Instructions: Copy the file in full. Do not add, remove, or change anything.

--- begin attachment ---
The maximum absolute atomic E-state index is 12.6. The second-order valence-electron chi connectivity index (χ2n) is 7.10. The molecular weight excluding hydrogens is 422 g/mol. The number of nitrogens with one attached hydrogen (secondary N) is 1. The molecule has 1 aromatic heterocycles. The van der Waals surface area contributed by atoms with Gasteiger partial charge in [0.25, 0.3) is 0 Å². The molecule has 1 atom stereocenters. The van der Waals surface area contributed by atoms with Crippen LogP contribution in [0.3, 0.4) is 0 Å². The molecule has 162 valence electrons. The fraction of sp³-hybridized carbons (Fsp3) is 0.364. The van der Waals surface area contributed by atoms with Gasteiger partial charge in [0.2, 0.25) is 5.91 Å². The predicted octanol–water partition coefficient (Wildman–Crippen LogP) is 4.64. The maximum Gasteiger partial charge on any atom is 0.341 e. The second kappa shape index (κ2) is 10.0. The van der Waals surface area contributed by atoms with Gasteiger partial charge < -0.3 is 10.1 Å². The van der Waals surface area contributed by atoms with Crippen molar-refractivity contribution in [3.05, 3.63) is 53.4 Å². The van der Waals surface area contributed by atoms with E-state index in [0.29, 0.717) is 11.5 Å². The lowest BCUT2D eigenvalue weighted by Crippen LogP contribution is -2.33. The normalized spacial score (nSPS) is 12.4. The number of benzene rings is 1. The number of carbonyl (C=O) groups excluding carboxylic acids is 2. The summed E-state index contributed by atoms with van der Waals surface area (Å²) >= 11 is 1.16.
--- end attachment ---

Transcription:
The maximum absolute atomic E-state index is 12.6. The second-order valence-electron chi connectivity index (χ2n) is 7.10. The molecular weight excluding hydrogens is 422 g/mol. The number of nitrogens with one attached hydrogen (secondary N) is 1. The molecule has 1 aromatic heterocycles. The van der Waals surface area contributed by atoms with Gasteiger partial charge in [0.25, 0.3) is 0 Å². The molecule has 1 atom stereocenters. The van der Waals surface area contributed by atoms with Crippen LogP contribution in [0.3, 0.4) is 0 Å². The molecule has 162 valence electrons. The fraction of sp³-hybridized carbons (Fsp3) is 0.364. The van der Waals surface area contributed by atoms with Gasteiger partial charge in [0.2, 0.25) is 5.91 Å². The predicted octanol–water partition coefficient (Wildman–Crippen LogP) is 4.64. The maximum Gasteiger partial charge on any atom is 0.341 e. The second kappa shape index (κ2) is 10.0. The van der Waals surface area contributed by atoms with Gasteiger partial charge < -0.3 is 10.1 Å². The van der Waals surface area contributed by atoms with Crippen molar-refractivity contribution in [3.05, 3.63) is 53.4 Å². The van der Waals surface area contributed by atoms with E-state index in [0.29, 0.717) is 11.5 Å². The lowest BCUT2D eigenvalue weighted by Crippen LogP contribution is -2.33. The normalized spacial score (nSPS) is 12.4. The number of benzene rings is 1. The number of carbonyl (C=O) groups excluding carboxylic acids is 2. The summed E-state index contributed by atoms with van der Waals surface area (Å²) >= 11 is 1.16.